The Residential Tenancies (Amendment) Act 2019 made more changes to the 2004 Act. The Act was signed into law on 31 May 2019 and some of the changes took effect from 4 June 2019. Other changes under the Act are not yet in effect and will require further Commencement Orders. The 2019 Act increased the notice periods needed when a landlord terminates a tenancy for tenancies over 6 months and less than 5 years – see ‘Notice periods’ below. It also amended some of the obligations and procedures that a landlord must follow when terminating a tenancy. Read more about legislative changes under the 2019 Act on the RTB’s website onestopshop.rtb.ie.
The Law Reform Commission has produced a consolidated version of the 2004 Act as of 4 June 2019, incorporating all amendments in effect on that date.
What tenancies does the residential tenancies legislation cover?
A private residential tenancy means a tenancy that is agreed privately between a landlord and a tenant. It covers tenancies under the Housing Assistance Payment (HAP) and the Rental Accommodation Scheme (RAS). If you are getting Rent Supplement, you are probably renting from a private landlord, so you will also be covered by the residential tenancies legislation. Since April 2016, the legislation also covers housing association tenancies.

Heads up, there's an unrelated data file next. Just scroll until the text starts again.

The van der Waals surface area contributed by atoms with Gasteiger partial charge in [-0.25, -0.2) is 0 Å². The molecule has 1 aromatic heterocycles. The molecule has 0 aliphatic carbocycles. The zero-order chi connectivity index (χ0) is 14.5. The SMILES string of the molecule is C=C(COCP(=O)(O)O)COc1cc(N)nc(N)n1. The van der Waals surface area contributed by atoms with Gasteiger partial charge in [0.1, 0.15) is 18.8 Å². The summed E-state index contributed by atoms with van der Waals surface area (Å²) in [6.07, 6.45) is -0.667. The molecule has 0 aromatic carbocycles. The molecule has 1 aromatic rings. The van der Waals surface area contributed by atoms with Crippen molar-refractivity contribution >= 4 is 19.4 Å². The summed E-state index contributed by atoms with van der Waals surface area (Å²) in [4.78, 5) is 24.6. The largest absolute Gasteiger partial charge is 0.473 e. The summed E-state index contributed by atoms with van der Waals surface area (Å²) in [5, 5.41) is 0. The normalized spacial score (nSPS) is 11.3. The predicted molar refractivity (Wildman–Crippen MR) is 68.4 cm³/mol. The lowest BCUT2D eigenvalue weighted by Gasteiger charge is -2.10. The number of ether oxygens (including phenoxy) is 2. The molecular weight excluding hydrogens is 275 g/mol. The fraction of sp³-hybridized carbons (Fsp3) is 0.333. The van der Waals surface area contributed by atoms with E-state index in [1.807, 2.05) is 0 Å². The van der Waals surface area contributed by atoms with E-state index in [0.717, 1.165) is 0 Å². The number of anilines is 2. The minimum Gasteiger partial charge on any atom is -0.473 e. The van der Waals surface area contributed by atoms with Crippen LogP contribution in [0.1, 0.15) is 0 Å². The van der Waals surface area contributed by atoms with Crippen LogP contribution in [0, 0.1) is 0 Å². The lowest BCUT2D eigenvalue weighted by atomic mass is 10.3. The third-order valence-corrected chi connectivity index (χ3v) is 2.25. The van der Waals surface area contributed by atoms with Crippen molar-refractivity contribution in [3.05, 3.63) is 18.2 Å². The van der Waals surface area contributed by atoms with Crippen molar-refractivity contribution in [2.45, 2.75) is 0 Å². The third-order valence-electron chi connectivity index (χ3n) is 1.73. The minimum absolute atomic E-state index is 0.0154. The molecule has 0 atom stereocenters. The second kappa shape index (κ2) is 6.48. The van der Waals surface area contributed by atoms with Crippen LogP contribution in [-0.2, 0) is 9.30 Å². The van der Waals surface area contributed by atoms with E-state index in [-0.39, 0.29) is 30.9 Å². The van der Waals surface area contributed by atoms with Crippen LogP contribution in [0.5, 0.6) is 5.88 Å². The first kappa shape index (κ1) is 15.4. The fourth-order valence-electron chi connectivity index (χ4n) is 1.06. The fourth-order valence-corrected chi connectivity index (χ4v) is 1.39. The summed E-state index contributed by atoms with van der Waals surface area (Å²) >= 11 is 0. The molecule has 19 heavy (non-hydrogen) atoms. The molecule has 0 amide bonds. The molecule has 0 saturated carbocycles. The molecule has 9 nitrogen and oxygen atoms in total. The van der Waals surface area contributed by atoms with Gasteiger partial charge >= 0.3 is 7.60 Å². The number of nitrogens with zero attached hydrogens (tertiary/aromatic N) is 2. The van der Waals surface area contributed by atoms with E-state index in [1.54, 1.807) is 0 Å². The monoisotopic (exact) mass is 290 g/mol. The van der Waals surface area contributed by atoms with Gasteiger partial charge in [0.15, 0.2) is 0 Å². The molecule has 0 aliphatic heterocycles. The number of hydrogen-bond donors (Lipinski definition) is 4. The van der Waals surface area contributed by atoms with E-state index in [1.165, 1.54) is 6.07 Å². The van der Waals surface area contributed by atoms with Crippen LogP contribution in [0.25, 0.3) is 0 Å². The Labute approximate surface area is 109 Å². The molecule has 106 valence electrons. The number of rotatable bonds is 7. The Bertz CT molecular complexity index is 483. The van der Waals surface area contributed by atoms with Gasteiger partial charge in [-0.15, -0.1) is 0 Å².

If you are renting from a local authority, you are not covered by this legislation. See Repossession of rented social housing for information on procedures that local authorities must follow if asking their tenants to leave.
If you are renting a room that is part of your landlord's home, your tenancy is not covered by this legislation. However, if you are renting a self-contained flat or apartment in your landlord’s home, your tenancy is covered. See our document on sharing accommodation with your landlord for more information.
Terminating a tenancy